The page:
We're more than a year away from the 2012 election, but the GOP primary race got a lot more interesting over the weekend with the addition of long suspected candidate, Texas Governor, Rick Perry.
On Monday, the Daily Caller summed up the state of the GOP race as follows:
Mitt Romney is the kid in the front row who constantly raises his hand. Michele Bachmann is the popular girl who knows she’s better than you. And Rick Perry is the laid-back football player (in actuality, Perry was an “Aggie Yell Leader” — but this is about perception) who sits in the back of the class. He’s popular with the cool kids, yet still treats the outcasts with a degree of respect.
Everybody likes that guy, and in politics, likeability matters.
The analogy is oversimplified, but it works on balance. I'm no expert on Texas politics, but based on video I've seen, Perry has a natural affability with voters. I suspect this can be chalked up to his roots in rural America, places where friendliness is still a serious matter of social obligation.
There's also no question that Perry has the most compelling narrative of the top three candidates. It was chronicled at length in London's Telegraph, but even in a foreign daily, Gov. Perry's story reads like the stuff of fiction. Small town kid from a family of poor tenant farmers, who now has a very real chance to become the President of the United States. It's the kind of thing that can only happen in America, but it's not a bad storyline, even by UK standards.
Of course, Perry is not without some liabilities. In particular, he would make a general election race against President Obama especially polarizing. The Daily Beast's Michael Tomasky sums the matter up fairly well:
During an Obama-Perry contest, millions of Americans on both sides would be shuddering constantly for four months. We’ve never had quite this kind of showdown culturally. Our present Kulturkampf dates only to the 1980s. There’s never been a cultural showdown of the sort Obama v. Perry would represent. Yes, Republicans hated Clinton, but he was Southern and enough of a good old boy that he cut across those lines to some extent. Gore was painted as an egghead, and was, but again Southern-ness diluted the cocktail a bit. Bush versus John Kerry is probably as close as we’ve come, but Kerry was never really quite threatening enough to Bush America to merit serious hatred. And John McCain, mostly because he was not Southern and partly because he was so old, was not nearly as perfect a foil for Obama as Perry would be.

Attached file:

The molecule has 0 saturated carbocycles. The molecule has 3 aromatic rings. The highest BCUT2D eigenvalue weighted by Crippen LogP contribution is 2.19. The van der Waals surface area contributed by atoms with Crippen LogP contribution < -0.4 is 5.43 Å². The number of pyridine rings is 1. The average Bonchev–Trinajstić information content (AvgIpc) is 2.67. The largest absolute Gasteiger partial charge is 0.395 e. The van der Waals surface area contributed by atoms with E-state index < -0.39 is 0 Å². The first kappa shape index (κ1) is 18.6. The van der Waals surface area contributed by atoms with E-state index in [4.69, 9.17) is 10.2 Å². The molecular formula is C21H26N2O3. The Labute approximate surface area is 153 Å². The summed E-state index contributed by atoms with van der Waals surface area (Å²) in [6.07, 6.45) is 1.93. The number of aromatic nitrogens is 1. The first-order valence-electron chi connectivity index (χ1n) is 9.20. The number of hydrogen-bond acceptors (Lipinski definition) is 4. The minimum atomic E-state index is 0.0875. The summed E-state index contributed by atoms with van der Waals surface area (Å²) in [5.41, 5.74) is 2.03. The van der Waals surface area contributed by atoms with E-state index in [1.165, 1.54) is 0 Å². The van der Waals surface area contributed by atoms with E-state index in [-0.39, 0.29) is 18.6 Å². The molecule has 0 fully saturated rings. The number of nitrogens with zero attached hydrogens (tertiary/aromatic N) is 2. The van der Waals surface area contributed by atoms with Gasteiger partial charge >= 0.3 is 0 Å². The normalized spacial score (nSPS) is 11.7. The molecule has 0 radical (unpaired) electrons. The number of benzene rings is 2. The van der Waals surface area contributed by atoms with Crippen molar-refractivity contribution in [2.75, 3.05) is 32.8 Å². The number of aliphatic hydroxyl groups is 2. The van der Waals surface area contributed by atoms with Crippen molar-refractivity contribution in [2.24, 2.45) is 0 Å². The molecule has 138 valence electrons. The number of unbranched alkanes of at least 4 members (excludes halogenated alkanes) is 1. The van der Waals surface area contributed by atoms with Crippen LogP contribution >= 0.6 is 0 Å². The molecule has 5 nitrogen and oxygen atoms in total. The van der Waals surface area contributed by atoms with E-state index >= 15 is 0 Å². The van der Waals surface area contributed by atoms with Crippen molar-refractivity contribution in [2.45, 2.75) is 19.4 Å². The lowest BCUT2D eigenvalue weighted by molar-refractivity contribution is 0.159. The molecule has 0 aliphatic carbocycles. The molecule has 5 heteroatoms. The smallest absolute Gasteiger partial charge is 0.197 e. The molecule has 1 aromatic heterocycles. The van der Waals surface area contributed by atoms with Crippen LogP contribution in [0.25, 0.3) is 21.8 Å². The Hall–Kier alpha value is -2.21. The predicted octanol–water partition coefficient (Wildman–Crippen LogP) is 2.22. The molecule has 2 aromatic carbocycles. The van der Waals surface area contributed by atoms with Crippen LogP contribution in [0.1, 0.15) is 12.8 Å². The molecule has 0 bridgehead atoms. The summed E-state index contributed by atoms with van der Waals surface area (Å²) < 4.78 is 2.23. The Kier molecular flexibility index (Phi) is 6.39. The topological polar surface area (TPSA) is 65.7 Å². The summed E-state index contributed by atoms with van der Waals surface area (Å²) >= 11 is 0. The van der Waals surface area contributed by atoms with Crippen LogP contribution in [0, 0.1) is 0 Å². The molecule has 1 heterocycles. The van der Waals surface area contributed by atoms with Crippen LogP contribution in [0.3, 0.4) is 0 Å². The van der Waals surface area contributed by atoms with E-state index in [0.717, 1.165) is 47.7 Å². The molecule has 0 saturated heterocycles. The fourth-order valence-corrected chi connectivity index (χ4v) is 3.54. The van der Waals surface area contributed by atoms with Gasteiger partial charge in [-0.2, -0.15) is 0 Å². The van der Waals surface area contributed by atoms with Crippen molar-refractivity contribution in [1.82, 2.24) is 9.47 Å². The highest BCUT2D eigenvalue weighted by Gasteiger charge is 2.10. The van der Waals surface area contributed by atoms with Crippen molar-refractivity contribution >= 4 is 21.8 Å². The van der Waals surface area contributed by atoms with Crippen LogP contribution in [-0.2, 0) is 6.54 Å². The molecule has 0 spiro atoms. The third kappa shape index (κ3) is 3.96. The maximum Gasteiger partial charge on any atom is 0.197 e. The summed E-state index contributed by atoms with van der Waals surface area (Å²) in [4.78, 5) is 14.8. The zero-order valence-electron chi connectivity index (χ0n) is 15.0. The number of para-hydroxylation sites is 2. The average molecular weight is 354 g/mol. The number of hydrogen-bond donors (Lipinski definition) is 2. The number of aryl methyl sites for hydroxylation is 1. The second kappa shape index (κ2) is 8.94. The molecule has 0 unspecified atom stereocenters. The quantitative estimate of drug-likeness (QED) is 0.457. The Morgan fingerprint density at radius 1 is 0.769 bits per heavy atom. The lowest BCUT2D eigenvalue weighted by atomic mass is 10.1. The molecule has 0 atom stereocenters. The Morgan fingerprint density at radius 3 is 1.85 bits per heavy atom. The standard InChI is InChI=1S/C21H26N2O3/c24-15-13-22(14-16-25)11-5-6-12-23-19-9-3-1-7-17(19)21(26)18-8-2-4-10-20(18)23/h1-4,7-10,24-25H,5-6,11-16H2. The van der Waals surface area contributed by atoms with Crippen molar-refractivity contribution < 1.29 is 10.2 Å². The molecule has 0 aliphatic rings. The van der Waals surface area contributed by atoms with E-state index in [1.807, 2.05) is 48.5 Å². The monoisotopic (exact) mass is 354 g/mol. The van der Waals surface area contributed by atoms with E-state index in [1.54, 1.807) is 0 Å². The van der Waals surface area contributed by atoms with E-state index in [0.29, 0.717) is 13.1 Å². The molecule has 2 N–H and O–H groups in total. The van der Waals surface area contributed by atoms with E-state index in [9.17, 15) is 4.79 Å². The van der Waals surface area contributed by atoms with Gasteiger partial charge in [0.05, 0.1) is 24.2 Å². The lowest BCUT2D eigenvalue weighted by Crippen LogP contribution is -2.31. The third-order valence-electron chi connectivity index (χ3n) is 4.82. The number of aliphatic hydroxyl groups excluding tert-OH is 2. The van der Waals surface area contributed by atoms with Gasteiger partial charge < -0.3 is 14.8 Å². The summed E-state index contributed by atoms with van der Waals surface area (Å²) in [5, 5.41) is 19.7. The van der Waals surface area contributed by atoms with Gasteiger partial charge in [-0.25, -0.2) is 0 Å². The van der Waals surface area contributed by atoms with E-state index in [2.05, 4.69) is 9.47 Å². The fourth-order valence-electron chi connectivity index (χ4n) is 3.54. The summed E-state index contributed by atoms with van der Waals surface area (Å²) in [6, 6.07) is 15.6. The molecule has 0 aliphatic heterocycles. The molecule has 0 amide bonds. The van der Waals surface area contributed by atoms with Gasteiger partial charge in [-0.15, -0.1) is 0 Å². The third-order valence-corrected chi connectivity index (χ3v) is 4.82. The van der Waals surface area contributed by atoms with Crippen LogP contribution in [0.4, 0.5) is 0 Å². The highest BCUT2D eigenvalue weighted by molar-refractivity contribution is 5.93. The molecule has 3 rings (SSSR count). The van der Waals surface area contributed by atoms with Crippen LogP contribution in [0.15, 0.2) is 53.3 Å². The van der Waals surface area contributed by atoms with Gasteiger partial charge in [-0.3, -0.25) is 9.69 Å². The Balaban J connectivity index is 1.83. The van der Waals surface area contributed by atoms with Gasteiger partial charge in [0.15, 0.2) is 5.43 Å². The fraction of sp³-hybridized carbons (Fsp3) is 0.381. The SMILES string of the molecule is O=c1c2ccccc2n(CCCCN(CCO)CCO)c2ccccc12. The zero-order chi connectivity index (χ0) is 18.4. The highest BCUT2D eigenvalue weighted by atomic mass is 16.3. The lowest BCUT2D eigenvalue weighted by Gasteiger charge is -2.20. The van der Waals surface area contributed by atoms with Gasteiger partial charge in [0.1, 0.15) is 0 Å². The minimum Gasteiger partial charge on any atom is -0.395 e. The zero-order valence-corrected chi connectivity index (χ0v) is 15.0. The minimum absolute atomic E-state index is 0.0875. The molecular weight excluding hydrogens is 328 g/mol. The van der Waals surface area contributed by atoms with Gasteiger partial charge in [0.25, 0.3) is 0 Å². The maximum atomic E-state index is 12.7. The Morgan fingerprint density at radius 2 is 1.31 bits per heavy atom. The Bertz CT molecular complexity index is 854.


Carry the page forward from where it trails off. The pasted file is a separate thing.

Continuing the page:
Tomasky's complaint is that Rick Perry would reignite the culture wars, pitting red states against blue states, on a scale that we've never seen before in the history of history. Tomasky can be forgiven for sounding a bit like Henny Penny. The sky isn't falling, simply because Perry is the frontrunner. But Tomasky's right in that Perry would basically be President Obama's anti-twin, and the left's skin would surely crawl if he were elected as President, regardless of how he actually governed the country. The National Review's Rich Lowry ably predicts even more Perry hatred (along the lines of Tomasky's piece) in his latest column in the National Review. I think he's probably right.
But elections are about contrasts. Contrasting visions. Contrasting personalities. Contrasting styles. Assuming Perry wins the GOP nomination, which is still a big assumptions given Mitt Romney's massive political machine, he will present a contrast with the President in basically every way as Tomasky notes.
The conventional wisdom says voters want choices. They'll have some fairly stark ones come November 2012